FOSTER CITY, Calif. -- Webvan Group here and Kirkland Wash.-based HomeGrocer.com both posted heavy losses in the second quarter, but spoke of better times ahead pending their merger.
Webvan lost $57.1 million on sales of $16.3 million for its fiscal second quarter ended June 30, while HomeGrocer lost $50.2 million on sales of $29.8 million in its quarter, also ended June 30. Webvan last month said it would buy HomeGrocer in a stock deal worth around $1 billion. That deal, expected to close in the fourth quarter, would put the combined companies in 13 markets by year-end.
Both companies said they were encouraged by their performance in new markets opened during the quarter -- Webvan in Atlanta and HomeGrocer in San Diego and Dallas.
Webvan's Atlanta warehouse, which opened May 1, is achieving operations goals much faster than the company's first facility in Oakland, Calif., George Shaheen, Webvan's president and chief executive officer said.
Webvan added a second shift of workers in Atlanta after one month of operation, a level of staffing it took the company five months to need in Oakland. Webvan reached 5,000 orders per day in the Atlanta market in one month, while it took four months for Webvan to achieve the same volume in the Bay Area, Shaheen added. "We have been able to use the Bay Area as a learning experience for Atlanta, and we expect to make further improvements when we open in Chicago [on Aug. 1]," he said.
Mary Alice Taylor, HomeGrocer.com's CEO, said initial results from San Diego and Dallas "are by far the strongest we've achieved to date in any of HomeGrocer.com's new facilities." The company has purchased additional trucks and hired more workers to serve both facilities, she added.
Jeetil Patel, senior analyst for Deutsche Banc Alex. Brown, San Francisco, told SN Webvan's early results in Atlanta "alleviated some fears" about the business model.
"They're definitely ramping up in Atlanta faster than they did in San Francisco," Patel said. "There were some doubts they were going to be able to do that."
But analysts are still awaiting distribution centers from both companies to turn "cash-flow positive" or be profitable excluding sales and marketing costs. In a conference call, Bob Swan, Webvan's chief financial officer, said the company plans to achieve profitability at its Oakland facility sometime during this quarter, but added achieving profitability would require improvements in order size, orders per day and orders per hour. The Oakland facility is now in its fifth operating quarter. Webvan has said its centers can be profitable within five quarters.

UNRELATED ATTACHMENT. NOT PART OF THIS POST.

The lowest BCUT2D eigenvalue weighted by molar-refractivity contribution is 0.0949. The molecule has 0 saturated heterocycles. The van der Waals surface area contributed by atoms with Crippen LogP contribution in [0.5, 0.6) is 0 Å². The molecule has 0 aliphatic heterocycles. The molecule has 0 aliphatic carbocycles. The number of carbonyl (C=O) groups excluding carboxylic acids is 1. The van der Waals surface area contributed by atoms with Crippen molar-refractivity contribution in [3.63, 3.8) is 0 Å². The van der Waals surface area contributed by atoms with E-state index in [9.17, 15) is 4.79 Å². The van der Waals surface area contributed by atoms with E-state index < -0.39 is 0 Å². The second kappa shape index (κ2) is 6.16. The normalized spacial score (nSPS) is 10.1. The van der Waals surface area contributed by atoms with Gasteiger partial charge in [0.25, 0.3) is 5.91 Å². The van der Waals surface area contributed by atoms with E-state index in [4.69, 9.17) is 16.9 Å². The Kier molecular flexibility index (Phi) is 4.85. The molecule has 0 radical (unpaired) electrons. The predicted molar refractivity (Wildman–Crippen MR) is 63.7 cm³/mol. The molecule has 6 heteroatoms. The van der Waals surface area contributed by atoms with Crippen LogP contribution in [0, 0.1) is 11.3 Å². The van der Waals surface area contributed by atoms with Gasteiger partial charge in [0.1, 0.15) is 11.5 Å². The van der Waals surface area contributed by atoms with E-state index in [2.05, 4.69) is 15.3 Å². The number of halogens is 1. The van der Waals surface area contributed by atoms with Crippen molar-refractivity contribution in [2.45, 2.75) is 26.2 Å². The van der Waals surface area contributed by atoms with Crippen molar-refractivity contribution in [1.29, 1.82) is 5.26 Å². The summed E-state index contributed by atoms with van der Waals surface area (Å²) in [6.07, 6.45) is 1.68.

"I think that's likely to happen late in the third quarter or early in the fourth quarter," Patel said. "As long as the business can obtain it is what's important."
Shaheen reiterated that Webvan's pending merger with HomeGrocer would save both companies on customer acquisition costs, particularly in markets where, were they not merging, they would be competing. He also said the combined companies would mostly likely use Webvan's automated warehouses and technology systems, but perhaps in smaller buildings more closely resembling HomeGrocer's warehouses.
Webvan's warehouses are about three times the size of HomeGrocer.com's 100,000 square-foot facilities and, at a cost of around $35 million, are four to five times more expensive.
"We think we can use a smaller facility with less capital expenditure and serve as many orders as we do today," Shaheen said. "We'll probably move to something not as small as [HomeGrocer's] but not as large as ours."
Swan said Webvan had around $410 million in cash at the end of the quarter, which would cover the cost of opening new facilities in Chicago, Baltimore and Bergen County, N.J. The latter two facilities will open in the fourth quarter. HomeGrocer had around $158.6 million in cash at the end of its quarter, the company said.
Webvan-HomeGrocer would need $250 million to $300 million to meet expansion goals in 2001, Swan said. Unless market conditions improve, financing will be Webvan's biggest challenge, Patel said.
"It's definitely one of the more important considerations," Patel said. "It's going to be very difficult to raise capital in this environment. Nevertheless, by then they could hold back on their expansion plans and reap the benefits of the three or four existing markets they are in."
Shaheen said Webvan has succeeded in diversifying its product offerings and service during the quarter. A five-week promotion with clothing retailer Old Navy sold more than 11,000 Old Navy T-shirts. Alliances with consumer product companies, including Coca-Cola and Kraft Foods, accounted for 18% of Webvan's revenue.
Webvan @ Work, a marketing program targeting small businesses, has also delivered promising results, he added.
"We have found that business customers have a larger order size and order more frequently than our residential customers," he said.
Webvan's revenues were up 74% from its first quarter, while gross margins improved to 28.2% from 25.4% in the first quarter. Webvan said inventory turns improved to 26.1 on an annual basis, compared to 25 times during the first quarter. Average order size was $91, compared to $90.33 in the first quarter.
HomeGrocer's revenues improved by 40% over first quarter sales of $21.2 million. Its per-share loss of 43 cents beat analyst estimates by a penny.
HomeGrocer's gross margins improved to 25.1% as compared to 17.4% in the first quarter. Its average order size was $103, and it averaged 3,200 orders per day.